Four days ago the government submitted its revised national budget for 1998. In addition to the usual budgetary items, the budget also contained a review both of Norway's relations to EMU and of the krone's future exchange rate regime. It is natural for me to discuss both of these subjects in detail.
Economic developments - the wage settlement
No one can say that the present economic situation could not be foreseen; rather, it is a matter of wanting to see. With this in mind, I would like to return to a summary review from the December 1996 issue of Norges Bank's Inflation Report - ie, a year and a half ago. The summary projects continued strong growth and increased capacity utilisation throughout the last half of the 1990s. The projections for the labour market and price and wage inflation were as follows:
A...projections show ... a gradual decline in unemployment to close to 3% in the year 2000. Our projections also show a gradual rise in price and wage inflation, with price inflation estimated at an annual 3% and wage growth at 5 1/2% at the end of the projection period.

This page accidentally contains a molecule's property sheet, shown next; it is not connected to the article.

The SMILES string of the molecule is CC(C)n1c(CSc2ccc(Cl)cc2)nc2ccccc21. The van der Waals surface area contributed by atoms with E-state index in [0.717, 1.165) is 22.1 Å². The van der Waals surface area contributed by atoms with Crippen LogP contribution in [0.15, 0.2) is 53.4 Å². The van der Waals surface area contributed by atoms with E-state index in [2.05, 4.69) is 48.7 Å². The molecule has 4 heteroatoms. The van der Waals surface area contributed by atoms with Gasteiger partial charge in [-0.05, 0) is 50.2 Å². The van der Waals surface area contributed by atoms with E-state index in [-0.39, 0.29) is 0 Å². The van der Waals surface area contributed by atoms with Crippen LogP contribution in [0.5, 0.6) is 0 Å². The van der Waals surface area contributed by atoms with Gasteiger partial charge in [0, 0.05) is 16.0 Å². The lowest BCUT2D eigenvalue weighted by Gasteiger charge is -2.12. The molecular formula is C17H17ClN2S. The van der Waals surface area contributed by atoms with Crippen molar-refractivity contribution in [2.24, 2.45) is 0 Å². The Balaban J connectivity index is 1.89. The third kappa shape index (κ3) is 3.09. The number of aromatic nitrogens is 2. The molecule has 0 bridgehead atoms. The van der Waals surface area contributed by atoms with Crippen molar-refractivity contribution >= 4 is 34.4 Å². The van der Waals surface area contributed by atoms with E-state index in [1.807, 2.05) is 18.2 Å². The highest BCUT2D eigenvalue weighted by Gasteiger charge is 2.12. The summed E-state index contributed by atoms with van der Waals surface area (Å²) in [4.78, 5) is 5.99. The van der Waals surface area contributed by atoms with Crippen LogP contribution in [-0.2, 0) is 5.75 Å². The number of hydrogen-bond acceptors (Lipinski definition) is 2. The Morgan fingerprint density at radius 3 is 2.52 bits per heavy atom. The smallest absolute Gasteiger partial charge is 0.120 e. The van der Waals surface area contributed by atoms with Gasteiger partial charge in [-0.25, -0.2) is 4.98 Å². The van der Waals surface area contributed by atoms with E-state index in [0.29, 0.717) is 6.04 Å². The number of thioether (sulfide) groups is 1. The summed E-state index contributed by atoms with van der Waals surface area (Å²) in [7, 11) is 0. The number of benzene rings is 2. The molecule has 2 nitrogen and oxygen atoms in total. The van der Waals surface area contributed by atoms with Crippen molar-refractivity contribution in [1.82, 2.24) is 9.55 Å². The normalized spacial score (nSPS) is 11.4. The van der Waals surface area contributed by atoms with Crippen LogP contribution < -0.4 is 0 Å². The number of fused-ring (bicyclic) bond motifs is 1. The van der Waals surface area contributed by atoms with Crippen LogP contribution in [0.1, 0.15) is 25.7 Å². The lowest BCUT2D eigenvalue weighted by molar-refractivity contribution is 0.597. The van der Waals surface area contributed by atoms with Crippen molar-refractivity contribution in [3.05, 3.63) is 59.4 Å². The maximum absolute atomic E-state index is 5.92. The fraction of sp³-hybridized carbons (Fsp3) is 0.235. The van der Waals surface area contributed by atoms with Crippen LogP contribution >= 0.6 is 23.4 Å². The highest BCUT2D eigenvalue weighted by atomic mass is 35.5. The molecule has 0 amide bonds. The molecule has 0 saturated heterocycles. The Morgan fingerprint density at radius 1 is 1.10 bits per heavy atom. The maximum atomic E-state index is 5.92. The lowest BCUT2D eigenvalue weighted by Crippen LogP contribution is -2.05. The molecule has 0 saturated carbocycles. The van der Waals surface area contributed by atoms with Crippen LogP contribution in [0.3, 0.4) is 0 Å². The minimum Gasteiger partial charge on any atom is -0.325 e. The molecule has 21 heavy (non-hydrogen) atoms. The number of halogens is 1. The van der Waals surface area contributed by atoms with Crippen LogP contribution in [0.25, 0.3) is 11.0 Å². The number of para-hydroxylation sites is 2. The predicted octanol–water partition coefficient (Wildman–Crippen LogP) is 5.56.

If these projections prove accurate, hourly wage costs in the business sector will rise by about 6% more than among our trading partners during the last half of the 1990s.
Last autumn, in Norges Bank's submission to the Ministry of Finance on the economic programme for 1998, we summed up the economic situation as follows (and I quote):
"Based on the total risk outlook for economic trends in the period ahead, Norges Bank perceives the situation to be such that relatively small changes could result in imbalances in several parts of the economy, eg the labour market and property markets. Such imbalances will sooner or later translate into higher price and wage inflation and fluctuations in the real economy as a result of adjustments in the private sector. Norges Bank is of the view that this can be avoided by bringing demand growth down towards the underlying growth rate in production capacity...